A NOTE BEFORE READING: I began sharing weekly excerpts from my novel, The Somebody Who, on June 26, 2010. If you want to begin at the beginning, go here. If you want to read the book in its entirety, head over to Amazon and purchase a copy. (There’s a button on the left that will take you there).
A third of the way into the program, when the guests are enjoying their entrees of herbed chicken, basmati rice and steamed vegetables, the evening’s Emcee returns to the stage. Evelyn looks at the program again. Although her thoughts were elsewhere when the Emcee was introduced initially, the woman seems familiar somehow.
Who is she? Evelyn wonders, flipping through the program. I know I’ve seen her somewhere.
As the Emcee proceeds to recount her own experiences with Alzheimer’s—“Grammy’s slow demise”—Evelyn finds the page with the Emcee’s bio. That’s it! Evelyn thinks, looking at the photograph. She’s that bimbo anchor from The Crime Report. Talking about the 7-11 heist or the pulled-over semi on the Hutch as if it were comparable to news from the Middle East. That’s who she is!
Evelyn closes her program and looks up, but not without meeting Joy’s curious glance.
“So,” Tiffany Broadbent concludes, “I understand what you all are supporting tonight. And, on behalf of my Grammy, I want to say ‘thanks.’”
She wipes away her tears during some extended polite applause.
“Thank you,” she says again, her teeth perfectly bleached, her posture studied. “And now!” she says, her tone changing, as per directions in the script, “I have been asked to announce that the silent auction is going to close in five minutes!”
There is a great deal of shuffling in the room.
“Bidders, this is your last chance!” Tiffany continues. “If you want to make sure you win one of the fabulous items we have put up for auction tonight, go now and make that closing bid!”
Gus and Ed both leave the table, and Evelyn turns to Joy. “I know it’s Davy’s art,” she says to her daughter, “but I kind of feel like I’m being fought over!”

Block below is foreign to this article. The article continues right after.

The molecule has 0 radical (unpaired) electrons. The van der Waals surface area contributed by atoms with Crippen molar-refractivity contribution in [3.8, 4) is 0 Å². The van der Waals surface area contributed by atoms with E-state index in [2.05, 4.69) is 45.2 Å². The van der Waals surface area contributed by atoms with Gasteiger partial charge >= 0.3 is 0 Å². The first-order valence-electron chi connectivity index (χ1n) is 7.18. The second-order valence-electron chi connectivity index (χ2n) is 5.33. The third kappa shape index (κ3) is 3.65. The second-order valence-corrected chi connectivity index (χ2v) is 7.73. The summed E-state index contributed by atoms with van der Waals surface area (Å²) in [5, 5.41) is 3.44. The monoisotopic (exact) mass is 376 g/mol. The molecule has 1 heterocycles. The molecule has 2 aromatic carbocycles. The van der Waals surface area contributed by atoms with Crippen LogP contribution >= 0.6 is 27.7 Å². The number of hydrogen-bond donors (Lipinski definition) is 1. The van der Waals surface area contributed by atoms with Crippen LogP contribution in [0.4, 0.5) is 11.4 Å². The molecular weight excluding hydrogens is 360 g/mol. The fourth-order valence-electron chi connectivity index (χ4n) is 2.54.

“And are you enjoying it?”
“Kind of,” Evelyn replies, nodding slowly and shrugging.
“Oh, honey,” Evelyn says to Joy, as they hug goodnight on the platform at Grand Central, “thank you so much for joining me tonight. That really was fun.”
“That was. Thank you. Now, are you going to be okay getting home?”
“Aren’t I supposed to be the one asking that?”
Joy smiles at the irony. “How about this?” she suggests to her mother. “Call me when you get home, and by that time, I’ll be home, too. Then, we’ll each know that the other is okay.”
“It’s a deal,” says Evelyn, hugging her daughter again before entering the virtually empty train that will deposit her in Westchester within the hour.
Per their agreement, Evelyn calls Joy as soon as she gets home. Joy is home, too. And their mutual safety makes them both feel all the better about the wonderful night they shared. They don’t engage in a long conversation because doing so is unnecessary. They each know they will talk together again very soon.
After hanging her leather jacket in the hall closet, Evelyn goes upstairs to look in on the sleeping. She opens the door to the master bedroom. Davy appears to be in deep REM in the bed she shares with him. And down the hall, in Joy’s old bedroom, Evelyn smiles as she witnesses Claudia’s loud snoring.
Evelyn’s quick tour of the second floor enhances her sense of peace. And she is happy to feel as relaxed as she does, considering how different and unusual the night’s activities were.
Were she tired, truly tired, Evelyn might find something relatively passive to do, something that might act as an organic sleeping pill. But, despite the hour, which is decidedly close to midnight, Evelyn is not tired, not by a long shot. And she knows that part of the energy she is feeling—much of that energy, in fact—comes from the Quilt Room. From the project that is still in process.
* * *
to be continued on May 21st .
In the meantime, if you want to read a short piece about the back story, click here.